Don’t think that it isn’t your own favoured respected manufacturer involved in the scam, will you? No, they are all at it, perhaps except Miele [AEG, Beko, Bosch, Hotpoint, Indesit, and Zanussi, to name some]. Unlike forty years ago, they now all weld seal the ‘design inadequate’ bearings and the drums to prevent repairers getting access to repair them when their common faults immerges – so you HAVE to buy a new machine, don’t you? The policy is to make stuff look good then sell it cheap without warning customers it has been built to quickly fail and be irreparable.

There are many other glaring examples of how manufactures take the Mickey, aren’t there? When you buy a printer for your PC you cannot believe how cheap it is, nor indeed how long it lasts – is that a reverse trend there then? No, the printer is simply a Trojan Horse isn’t it? The manufacturers make their killing from the ink, don’t they? Ink is cheap but not when they sell it in their bespoke cartridges – your financial outpourings on them will quickly overwhelm the giveaway cost of the printer. Moreover, if you try to use an ink refilled cartridge from somewhere else, the manufacturer will have downloaded a detector in their software and refuse to tell you the ink level (and probably other printer punishments to boot?).

Then let us mention the nowadays our ‘cannot do without’ mobile smartphones. They are precision crafted with in-built flaws to rip you off, eh? Take for example the iconic, expensive, up-market, Apple iPhone, the biggest selling phone in mobile history [well over 700 million] – from an honest respectable manufacturer, you’d think? Oh yes, designed though to last only about three years – then off you have to go back to the Apple store? Apple batteries (even if supplied without an inbuilt fault) wear out and don’t hold charge well, as we all know – so Apple make it puny and bury it inside so it can’t be easily replaced? Unbeknown to the average user, Apple for some reason even automatically enact software features that set out to drain your little battery in no time flat? When the battery goes balky the user tends to look for an upgrade, don’t they?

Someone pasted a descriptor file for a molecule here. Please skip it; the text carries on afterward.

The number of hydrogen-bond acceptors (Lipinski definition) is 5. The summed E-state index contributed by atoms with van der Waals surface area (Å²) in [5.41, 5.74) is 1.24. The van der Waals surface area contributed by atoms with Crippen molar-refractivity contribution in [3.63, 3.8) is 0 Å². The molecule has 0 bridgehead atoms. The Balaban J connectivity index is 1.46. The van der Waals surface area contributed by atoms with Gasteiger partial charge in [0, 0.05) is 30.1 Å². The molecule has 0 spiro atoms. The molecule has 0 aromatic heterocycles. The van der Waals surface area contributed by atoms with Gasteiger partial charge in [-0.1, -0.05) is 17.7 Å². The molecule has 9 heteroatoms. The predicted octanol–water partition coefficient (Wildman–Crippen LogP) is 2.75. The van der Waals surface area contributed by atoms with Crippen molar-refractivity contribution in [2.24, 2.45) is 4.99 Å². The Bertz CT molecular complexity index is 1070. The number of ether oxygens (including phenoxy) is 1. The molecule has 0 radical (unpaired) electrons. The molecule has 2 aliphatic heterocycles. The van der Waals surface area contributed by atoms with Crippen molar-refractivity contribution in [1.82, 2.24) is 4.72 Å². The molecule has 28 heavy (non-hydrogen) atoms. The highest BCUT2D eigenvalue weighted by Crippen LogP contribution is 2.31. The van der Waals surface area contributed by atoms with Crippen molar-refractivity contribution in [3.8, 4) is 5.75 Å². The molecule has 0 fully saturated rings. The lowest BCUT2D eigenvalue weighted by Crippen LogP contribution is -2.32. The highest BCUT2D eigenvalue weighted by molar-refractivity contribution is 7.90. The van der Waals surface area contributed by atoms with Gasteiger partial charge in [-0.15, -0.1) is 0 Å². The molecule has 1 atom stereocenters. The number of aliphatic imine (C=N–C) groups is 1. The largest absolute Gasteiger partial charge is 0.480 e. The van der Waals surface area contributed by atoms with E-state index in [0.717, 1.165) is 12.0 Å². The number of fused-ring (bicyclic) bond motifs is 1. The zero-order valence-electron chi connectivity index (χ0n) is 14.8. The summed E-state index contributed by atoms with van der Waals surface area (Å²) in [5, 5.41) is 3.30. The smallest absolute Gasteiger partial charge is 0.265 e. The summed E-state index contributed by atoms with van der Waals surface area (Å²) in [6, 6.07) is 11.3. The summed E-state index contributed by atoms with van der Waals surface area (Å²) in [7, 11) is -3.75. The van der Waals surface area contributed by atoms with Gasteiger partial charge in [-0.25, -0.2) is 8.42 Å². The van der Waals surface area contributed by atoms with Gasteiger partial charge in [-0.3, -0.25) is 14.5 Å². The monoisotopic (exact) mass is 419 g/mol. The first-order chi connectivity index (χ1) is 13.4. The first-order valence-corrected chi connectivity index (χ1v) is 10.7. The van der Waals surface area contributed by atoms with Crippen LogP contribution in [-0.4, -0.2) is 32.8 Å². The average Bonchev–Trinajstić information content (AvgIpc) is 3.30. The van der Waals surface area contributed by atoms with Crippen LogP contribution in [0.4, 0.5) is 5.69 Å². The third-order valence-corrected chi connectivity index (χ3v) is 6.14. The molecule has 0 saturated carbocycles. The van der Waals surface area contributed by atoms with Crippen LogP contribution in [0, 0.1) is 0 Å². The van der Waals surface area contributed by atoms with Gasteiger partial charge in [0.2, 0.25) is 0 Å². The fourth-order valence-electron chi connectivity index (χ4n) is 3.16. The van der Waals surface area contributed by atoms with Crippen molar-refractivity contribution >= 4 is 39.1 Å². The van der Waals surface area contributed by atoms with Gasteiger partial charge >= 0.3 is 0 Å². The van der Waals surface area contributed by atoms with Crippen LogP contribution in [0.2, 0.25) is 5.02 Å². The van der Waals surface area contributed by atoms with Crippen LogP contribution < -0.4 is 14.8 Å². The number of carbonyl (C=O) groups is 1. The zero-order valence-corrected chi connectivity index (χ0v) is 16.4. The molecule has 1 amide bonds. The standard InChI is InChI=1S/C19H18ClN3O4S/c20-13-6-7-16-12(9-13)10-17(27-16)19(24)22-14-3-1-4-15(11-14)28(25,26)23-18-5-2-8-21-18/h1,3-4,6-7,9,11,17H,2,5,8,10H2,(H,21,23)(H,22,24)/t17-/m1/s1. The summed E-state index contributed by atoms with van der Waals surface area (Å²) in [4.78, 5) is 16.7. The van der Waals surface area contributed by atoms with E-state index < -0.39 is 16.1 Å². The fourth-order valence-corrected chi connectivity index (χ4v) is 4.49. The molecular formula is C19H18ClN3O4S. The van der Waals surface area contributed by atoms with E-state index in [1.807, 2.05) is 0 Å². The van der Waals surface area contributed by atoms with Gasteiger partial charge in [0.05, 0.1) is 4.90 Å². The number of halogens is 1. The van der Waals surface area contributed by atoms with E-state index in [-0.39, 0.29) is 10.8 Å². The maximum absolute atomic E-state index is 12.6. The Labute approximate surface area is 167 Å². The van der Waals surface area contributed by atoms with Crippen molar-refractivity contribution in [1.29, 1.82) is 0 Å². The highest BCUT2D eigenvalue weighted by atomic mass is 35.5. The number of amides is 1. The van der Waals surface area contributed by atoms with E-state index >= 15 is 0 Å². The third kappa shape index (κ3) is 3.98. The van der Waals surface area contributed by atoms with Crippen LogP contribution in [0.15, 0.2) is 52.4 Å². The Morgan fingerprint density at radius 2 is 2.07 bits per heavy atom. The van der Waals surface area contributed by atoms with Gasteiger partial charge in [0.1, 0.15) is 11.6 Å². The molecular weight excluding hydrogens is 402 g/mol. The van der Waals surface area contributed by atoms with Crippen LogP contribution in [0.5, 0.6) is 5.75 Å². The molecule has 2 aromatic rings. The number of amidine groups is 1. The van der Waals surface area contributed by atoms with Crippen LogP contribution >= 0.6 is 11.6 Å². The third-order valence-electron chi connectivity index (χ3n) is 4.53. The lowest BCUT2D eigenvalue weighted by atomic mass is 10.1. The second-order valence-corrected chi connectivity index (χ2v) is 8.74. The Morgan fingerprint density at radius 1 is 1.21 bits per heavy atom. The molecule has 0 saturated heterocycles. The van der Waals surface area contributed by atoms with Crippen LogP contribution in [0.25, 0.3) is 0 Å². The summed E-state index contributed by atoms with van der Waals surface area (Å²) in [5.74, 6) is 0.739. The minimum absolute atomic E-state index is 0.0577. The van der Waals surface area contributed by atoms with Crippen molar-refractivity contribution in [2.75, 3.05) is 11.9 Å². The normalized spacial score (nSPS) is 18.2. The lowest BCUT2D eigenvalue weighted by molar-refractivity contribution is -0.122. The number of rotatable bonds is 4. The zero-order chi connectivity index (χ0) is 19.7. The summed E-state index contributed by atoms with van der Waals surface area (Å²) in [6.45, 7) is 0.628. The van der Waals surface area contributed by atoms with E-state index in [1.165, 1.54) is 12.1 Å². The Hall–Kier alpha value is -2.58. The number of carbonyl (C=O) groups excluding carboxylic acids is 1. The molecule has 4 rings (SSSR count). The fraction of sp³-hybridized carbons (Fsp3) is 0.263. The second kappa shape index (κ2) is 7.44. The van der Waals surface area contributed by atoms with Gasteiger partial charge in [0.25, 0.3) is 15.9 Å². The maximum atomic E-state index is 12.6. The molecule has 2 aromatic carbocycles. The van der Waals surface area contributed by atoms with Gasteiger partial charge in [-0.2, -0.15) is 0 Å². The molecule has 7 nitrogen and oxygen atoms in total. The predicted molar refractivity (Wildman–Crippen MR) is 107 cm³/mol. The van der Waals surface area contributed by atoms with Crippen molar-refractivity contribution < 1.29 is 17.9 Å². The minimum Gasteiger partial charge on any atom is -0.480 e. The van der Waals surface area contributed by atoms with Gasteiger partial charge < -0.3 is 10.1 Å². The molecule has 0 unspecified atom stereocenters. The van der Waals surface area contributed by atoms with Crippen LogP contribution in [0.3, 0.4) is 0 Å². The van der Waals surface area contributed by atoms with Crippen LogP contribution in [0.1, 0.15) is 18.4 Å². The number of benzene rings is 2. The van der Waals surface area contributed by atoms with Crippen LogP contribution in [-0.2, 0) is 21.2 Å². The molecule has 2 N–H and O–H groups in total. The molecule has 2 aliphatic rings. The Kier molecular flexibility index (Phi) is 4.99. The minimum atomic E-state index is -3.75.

The working guts of the iPhone are ‘glued’ inside by Apple so they can’t be removed and replaced when they fail, can they? Users occasionally drop phones so Apple don’t use a toughened or shatterproof screen do they? Apple will rigorously harvest information from phones for their own beneficial use and not yours for certain.

Say your phone works fine with a replacement or spare PC connection & charging cable, then Apple download a new software update which somehow detects it is not an Apple bit of wire, so suddenly it has stopped working and off to the Apple store you have to go, don’t you?

Certainly Apple’s iPhone has become big-business purely through ‘image’ and coolness rather than its ‘ability’ to actually work as a phone or be reliable – and that shows one the gullibility of the general public in the absence of published factual information, doesn’t it?

You can be confident that the other mobile/cell phone manufacturers are at the same game, but may not be as good at it yet or perhaps even better – Samsung certainly has substantially worse reliability?

The procurers of equipment for use in military applications want to know about performance, reliability, and reparability, before they buy, so should all consumers so they know what they are getting into, surely?

 

[Consumer protection laws in the UK are much too lax, so we need to see a substantial extension to the ‘Energy Label’ type disclosure by manufacturers, and apply it also to many other products – the buyers then can demand change & might decide to pay more to get more when they know the trade-offs. eh?]